Family Observing Sun and Moon In Video
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Posted 23 June 2013 - 03:58 PM
Our club, Tucson Amateur Astronomy Association, has many Special Interest Groups and other focused projects. One is the Family Observing Program, where entire families with children ages 6 and up get together monthly at the Flandrau Planetarium at the University of Arizona. Last night's agenda was:
I. Virtual Observing (6:00 pm-7:00 pm)
1. Children will use the planetarium program Stellarium to find what is up in the night sky.
2. We will find the Big Dipper and discuss the bright stars and what the significance of the two pointer stars are.
3. We will identify Leo, which will be setting in the West and Virgo.
4. Saturn is in Virgo – we will be able to identify Cassini Division as 5 moons of Saturn.
II. Hands-on Activity (7:00 pm – 8:00 pm)
Constellation Myths – Summer constellation chosen by children.
III. Outside Observing (8:00 pm – 9:00 pm)
The moon is full and at perigee – meaning it will be very bright. We will try to observe at the eyepiece what we did in the planetarium program between 6 and 7 pm).
With the rousing success using the Mallincam Junior at the Grand Canyon Star Party, I offered Bob Gilroy, our club president and leader of the Family Observing Program, the use of video augmentation to the agenda. Since Bob is now our club president, and I am now vice-president, and we have worked together on our education goals for several years, it was a slam dunk to add video to the tools we use to nibble on the great wooly mammoth of observational astronomy for young folks. So, as a surprise to the kids, I set up the Mallincam Junior on the UofA mall in front of the Flandrau Planetarium, first with a Lunt 60mm H-Alpha scope, later with a 90mm Orion ShortTube refractor for the moon.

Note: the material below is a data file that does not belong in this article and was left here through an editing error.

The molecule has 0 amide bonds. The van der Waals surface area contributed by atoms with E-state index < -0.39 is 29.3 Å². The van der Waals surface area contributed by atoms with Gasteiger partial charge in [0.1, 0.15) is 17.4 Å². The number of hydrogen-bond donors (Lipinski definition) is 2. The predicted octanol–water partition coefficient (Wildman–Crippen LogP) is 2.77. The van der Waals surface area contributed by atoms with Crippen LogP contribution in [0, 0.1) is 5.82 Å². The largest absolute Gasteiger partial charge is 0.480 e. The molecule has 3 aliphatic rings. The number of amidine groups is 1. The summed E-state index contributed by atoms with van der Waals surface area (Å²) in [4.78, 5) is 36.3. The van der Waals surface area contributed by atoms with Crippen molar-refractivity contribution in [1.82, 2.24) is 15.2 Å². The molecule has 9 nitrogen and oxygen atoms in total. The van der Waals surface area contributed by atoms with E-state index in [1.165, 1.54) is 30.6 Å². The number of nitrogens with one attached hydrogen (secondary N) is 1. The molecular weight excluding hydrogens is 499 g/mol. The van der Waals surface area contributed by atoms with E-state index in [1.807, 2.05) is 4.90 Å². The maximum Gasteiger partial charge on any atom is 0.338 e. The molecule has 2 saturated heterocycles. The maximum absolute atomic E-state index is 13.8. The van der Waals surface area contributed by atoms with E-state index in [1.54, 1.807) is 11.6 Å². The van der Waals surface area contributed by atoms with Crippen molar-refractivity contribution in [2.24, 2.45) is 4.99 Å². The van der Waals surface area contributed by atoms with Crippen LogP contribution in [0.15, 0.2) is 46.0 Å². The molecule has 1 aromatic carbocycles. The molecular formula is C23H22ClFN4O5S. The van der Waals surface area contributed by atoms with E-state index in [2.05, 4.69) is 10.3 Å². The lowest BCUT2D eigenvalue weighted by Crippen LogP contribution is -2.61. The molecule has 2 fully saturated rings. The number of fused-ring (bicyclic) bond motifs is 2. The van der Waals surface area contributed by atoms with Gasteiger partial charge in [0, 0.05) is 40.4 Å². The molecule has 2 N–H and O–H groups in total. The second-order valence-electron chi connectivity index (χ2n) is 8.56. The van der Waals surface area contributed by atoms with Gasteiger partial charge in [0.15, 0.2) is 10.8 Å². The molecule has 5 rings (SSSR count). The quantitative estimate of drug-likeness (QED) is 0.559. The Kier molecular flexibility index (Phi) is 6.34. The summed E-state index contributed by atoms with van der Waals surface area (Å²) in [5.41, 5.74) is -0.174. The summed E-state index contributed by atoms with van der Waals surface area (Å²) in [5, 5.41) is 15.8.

I came into the study room around 6:45 PM and let Bob know that the sun was ready to show, so the students had a real image of the sun with all it's Solar Max going on, and with their parents' help could do their sketching assignment with a real live active sun rather than book learning. They went back in for the middle of the agenda while I swapped optical tubes. It took quite a while for the moon to clear low buildings, then a huge palm tree, but the full orb was finally fully clear and in all of its glory. Families came back out and we had quite a nice time pointing out the Lunar Poodle, the Lady in the Moon, and the gorgeous Copernicus and the rays spreading across the upper image. It took me a bit of time to get accustomed to the image reversals in the refractor compared to a week of SCT showing at the Grand Canyon, but it ended up being a perfect night for both weather and teaching how the Mare came to be, where did the Apollo 11 land, and other interesting features on the monitor. We ended up with about twice as many UofA passers by as our own Family Program participants, so Bob and I were able to teach nuances of the lunar orbital mechanics and what the Super Moon meant, how eclipses occur and the periodicity, why don't the Moon and Mars have an atmosphere, and other features of solar system behavior to the passers by.
Not bad for a few ounces of camera, seven pound tripod and mount, two telescopes about six pounds each, a table, a 1 pound 13.3" LCD monitor, and a battery.
Note to Self - Buy a set of jumper cables. Don't load the truck with the motor off, headlights and flashers on, and stand around far too long socializing with Bob. It took 45 minutes for AAA to show up for the jump. Two 35AH deep cycle astro batteries in the truck, no jumper cables. DUH.